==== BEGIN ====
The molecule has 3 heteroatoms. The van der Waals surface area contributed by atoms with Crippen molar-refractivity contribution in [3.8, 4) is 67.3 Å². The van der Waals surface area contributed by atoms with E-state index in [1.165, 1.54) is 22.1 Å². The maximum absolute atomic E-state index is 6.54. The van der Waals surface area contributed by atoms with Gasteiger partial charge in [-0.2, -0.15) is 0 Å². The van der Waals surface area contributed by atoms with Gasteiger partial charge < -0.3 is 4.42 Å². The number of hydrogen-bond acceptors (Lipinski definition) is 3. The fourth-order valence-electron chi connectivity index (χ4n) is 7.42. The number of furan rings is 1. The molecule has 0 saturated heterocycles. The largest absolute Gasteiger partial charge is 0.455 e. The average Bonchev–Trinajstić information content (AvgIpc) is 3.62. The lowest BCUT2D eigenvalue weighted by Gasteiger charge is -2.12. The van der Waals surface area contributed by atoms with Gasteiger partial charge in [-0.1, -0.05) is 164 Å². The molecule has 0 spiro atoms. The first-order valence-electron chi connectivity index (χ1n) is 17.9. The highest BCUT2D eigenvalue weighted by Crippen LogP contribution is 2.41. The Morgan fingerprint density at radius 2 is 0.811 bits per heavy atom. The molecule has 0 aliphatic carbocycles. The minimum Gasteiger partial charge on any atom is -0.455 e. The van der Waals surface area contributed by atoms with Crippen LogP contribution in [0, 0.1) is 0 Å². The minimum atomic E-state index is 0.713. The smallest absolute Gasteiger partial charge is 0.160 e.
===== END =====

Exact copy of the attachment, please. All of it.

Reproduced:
The molecule has 3 heteroatoms. The van der Waals surface area contributed by atoms with Crippen molar-refractivity contribution in [3.8, 4) is 67.3 Å². The van der Waals surface area contributed by atoms with E-state index in [1.165, 1.54) is 22.1 Å². The maximum absolute atomic E-state index is 6.54. The van der Waals surface area contributed by atoms with Gasteiger partial charge in [-0.2, -0.15) is 0 Å². The van der Waals surface area contributed by atoms with Gasteiger partial charge < -0.3 is 4.42 Å². The number of hydrogen-bond acceptors (Lipinski definition) is 3. The fourth-order valence-electron chi connectivity index (χ4n) is 7.42. The number of furan rings is 1. The molecule has 0 saturated heterocycles. The largest absolute Gasteiger partial charge is 0.455 e. The average Bonchev–Trinajstić information content (AvgIpc) is 3.62. The lowest BCUT2D eigenvalue weighted by Gasteiger charge is -2.12. The van der Waals surface area contributed by atoms with Gasteiger partial charge in [-0.1, -0.05) is 164 Å². The molecule has 0 spiro atoms. The first-order valence-electron chi connectivity index (χ1n) is 17.9. The highest BCUT2D eigenvalue weighted by Crippen LogP contribution is 2.41. The Morgan fingerprint density at radius 2 is 0.811 bits per heavy atom. The molecule has 0 aliphatic carbocycles. The minimum Gasteiger partial charge on any atom is -0.455 e. The van der Waals surface area contributed by atoms with Crippen LogP contribution in [0, 0.1) is 0 Å². The minimum atomic E-state index is 0.713. The smallest absolute Gasteiger partial charge is 0.160 e.